sense of learning community as measured by the Rovai instrument.
In addition to the directed facilitation outlined above, student perceptions of effective instructional design and
organization also appear to matter in regards to a sense of connectedness and learning. The communication of
time parameters, due dates, and deadlines contribute to learning community as do clear course goals, course
topics, and instructions on how to effectively and appropriately participate in the course.
In addition to teaching presence behaviors, we examined student demographics as they relate to students’
sense of community in the online learning environment. One variable that we thought might provide
insight was course duration; however, we did not find evidence that courses that are of longer duration
resulted in a better sense of learning community. Student characteristics that we thought might be of
interest included age, gender, employment status, reason for taking the course online, physical distance
from campus, and previous online learning experience. Brown [24] concluded that experienced students
have more time to devote to community building than their newer counterparts and that novice online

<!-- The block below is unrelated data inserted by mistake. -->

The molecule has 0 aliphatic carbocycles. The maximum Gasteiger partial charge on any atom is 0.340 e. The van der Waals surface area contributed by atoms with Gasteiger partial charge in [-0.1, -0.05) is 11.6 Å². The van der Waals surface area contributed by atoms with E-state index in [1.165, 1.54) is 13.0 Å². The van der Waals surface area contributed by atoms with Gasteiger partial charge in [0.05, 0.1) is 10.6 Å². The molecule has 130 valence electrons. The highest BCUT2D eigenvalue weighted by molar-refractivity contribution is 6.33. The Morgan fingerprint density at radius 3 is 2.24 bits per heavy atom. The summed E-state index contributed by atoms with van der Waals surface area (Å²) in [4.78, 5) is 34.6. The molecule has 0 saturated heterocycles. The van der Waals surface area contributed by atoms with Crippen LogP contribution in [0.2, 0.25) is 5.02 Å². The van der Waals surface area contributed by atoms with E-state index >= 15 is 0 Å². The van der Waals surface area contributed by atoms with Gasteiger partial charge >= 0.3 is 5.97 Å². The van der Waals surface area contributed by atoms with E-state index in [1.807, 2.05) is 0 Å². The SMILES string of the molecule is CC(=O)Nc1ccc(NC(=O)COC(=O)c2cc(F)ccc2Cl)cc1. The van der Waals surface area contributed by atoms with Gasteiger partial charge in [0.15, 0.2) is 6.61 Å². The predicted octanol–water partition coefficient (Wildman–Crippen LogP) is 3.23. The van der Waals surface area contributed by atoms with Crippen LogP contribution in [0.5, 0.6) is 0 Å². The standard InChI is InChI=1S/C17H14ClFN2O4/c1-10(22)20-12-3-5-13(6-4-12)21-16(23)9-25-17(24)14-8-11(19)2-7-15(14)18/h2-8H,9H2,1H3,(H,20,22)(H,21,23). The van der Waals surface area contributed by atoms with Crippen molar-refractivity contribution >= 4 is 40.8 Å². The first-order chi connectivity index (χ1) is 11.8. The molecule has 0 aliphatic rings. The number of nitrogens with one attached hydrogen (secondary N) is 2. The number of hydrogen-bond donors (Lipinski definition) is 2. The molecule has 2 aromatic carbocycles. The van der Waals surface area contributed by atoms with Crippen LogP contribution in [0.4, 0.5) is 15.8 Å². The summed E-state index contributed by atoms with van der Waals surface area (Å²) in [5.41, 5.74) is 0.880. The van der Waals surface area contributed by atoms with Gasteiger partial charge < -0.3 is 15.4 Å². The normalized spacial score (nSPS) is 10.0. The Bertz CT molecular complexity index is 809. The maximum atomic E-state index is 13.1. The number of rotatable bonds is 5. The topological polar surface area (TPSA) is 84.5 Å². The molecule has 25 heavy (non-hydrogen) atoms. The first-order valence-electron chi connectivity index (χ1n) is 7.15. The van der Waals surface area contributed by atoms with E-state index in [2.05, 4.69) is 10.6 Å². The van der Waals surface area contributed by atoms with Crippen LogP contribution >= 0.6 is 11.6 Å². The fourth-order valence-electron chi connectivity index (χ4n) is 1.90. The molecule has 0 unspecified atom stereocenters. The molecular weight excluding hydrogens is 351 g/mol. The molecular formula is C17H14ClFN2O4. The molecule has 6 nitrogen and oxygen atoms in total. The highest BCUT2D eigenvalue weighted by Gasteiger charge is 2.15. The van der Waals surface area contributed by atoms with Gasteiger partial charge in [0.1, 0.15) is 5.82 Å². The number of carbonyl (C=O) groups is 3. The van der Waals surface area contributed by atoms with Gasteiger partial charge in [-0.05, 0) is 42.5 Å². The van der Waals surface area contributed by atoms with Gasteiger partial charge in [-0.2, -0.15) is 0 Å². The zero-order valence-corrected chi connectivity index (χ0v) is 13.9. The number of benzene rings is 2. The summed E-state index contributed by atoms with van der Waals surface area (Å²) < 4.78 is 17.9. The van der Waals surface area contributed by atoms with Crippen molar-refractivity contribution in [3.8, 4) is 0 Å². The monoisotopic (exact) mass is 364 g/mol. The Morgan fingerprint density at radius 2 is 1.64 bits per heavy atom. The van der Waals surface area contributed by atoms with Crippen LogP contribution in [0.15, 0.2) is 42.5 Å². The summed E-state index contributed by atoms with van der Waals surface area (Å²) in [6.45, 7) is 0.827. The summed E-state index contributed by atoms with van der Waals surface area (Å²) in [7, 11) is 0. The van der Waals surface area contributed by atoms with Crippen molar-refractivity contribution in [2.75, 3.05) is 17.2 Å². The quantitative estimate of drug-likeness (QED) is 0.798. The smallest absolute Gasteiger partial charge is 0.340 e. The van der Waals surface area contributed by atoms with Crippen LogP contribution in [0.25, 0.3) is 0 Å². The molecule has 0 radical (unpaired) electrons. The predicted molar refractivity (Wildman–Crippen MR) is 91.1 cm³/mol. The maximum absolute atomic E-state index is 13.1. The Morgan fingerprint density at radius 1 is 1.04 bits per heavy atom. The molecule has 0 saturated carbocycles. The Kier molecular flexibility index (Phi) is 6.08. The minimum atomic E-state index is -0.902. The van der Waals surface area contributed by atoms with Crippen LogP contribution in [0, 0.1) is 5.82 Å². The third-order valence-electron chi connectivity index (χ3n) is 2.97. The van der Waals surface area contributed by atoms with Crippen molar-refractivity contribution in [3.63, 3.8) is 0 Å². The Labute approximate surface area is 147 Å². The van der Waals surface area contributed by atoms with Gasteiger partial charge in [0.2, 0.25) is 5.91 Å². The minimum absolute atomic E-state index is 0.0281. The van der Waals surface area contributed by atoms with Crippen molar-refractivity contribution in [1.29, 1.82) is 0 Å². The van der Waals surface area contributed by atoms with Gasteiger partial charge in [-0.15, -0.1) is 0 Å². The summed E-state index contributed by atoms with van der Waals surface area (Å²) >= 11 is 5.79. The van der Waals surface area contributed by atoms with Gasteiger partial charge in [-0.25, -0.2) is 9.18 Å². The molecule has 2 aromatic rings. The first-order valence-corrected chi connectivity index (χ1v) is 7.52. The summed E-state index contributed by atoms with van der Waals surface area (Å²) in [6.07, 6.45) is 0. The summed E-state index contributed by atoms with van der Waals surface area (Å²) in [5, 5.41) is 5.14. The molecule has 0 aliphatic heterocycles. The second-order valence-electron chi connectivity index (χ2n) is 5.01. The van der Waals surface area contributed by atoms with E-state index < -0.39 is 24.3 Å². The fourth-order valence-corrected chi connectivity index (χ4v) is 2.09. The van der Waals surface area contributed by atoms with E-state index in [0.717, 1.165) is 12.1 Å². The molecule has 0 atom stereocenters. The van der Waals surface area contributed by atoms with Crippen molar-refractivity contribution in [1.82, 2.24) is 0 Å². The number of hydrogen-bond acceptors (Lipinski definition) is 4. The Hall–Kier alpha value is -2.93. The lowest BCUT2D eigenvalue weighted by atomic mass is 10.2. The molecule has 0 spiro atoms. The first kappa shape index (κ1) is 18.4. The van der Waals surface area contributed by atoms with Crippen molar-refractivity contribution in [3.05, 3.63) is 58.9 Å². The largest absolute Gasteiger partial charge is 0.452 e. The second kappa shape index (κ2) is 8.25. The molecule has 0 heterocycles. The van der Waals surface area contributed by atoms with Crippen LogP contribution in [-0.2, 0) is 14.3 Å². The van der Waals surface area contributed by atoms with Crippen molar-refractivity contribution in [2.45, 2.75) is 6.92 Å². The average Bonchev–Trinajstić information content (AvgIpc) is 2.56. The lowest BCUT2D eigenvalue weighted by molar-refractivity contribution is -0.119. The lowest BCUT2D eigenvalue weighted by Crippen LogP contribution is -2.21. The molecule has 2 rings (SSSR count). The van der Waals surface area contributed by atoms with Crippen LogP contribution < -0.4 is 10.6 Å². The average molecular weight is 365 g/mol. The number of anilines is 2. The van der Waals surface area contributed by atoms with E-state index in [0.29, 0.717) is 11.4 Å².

students require greater interaction with and support from online instructors. We did not find strong
evidence to support these hypotheses in the present study, however. Although small differences were
noted with regard to gender, the other demographic variables entered in the regression equation did not
significantly contribute to the prediction for students’ sense of learning community. This result may
surprise some observers; it seems reasonable that at least some of these demographic variables might
serve as proxies for important predictors of ability or desire to participate in a learning community. For
example, full-time employment status might indicate that the student is busy or already a member of other